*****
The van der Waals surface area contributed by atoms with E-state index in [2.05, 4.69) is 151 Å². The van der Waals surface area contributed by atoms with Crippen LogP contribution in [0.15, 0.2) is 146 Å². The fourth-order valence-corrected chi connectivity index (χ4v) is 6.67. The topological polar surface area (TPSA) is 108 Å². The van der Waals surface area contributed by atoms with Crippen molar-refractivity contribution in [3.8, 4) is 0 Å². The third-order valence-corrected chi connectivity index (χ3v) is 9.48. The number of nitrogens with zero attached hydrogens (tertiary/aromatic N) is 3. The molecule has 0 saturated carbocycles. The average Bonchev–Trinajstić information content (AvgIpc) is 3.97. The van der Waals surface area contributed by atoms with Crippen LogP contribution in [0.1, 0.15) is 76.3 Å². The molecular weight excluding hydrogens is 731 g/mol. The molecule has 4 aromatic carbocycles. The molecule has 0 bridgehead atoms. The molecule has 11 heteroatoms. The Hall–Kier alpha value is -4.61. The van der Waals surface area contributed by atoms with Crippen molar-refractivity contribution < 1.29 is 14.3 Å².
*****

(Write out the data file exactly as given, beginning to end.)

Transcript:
The van der Waals surface area contributed by atoms with E-state index in [2.05, 4.69) is 151 Å². The van der Waals surface area contributed by atoms with Crippen LogP contribution in [0.15, 0.2) is 146 Å². The fourth-order valence-corrected chi connectivity index (χ4v) is 6.67. The topological polar surface area (TPSA) is 108 Å². The van der Waals surface area contributed by atoms with Crippen molar-refractivity contribution in [3.8, 4) is 0 Å². The third-order valence-corrected chi connectivity index (χ3v) is 9.48. The number of nitrogens with zero attached hydrogens (tertiary/aromatic N) is 3. The molecule has 0 saturated carbocycles. The average Bonchev–Trinajstić information content (AvgIpc) is 3.97. The van der Waals surface area contributed by atoms with Crippen LogP contribution in [0.1, 0.15) is 76.3 Å². The molecular weight excluding hydrogens is 731 g/mol. The molecule has 4 aromatic carbocycles. The molecule has 0 bridgehead atoms. The molecule has 11 heteroatoms. The Hall–Kier alpha value is -4.61. The van der Waals surface area contributed by atoms with Crippen molar-refractivity contribution < 1.29 is 14.3 Å².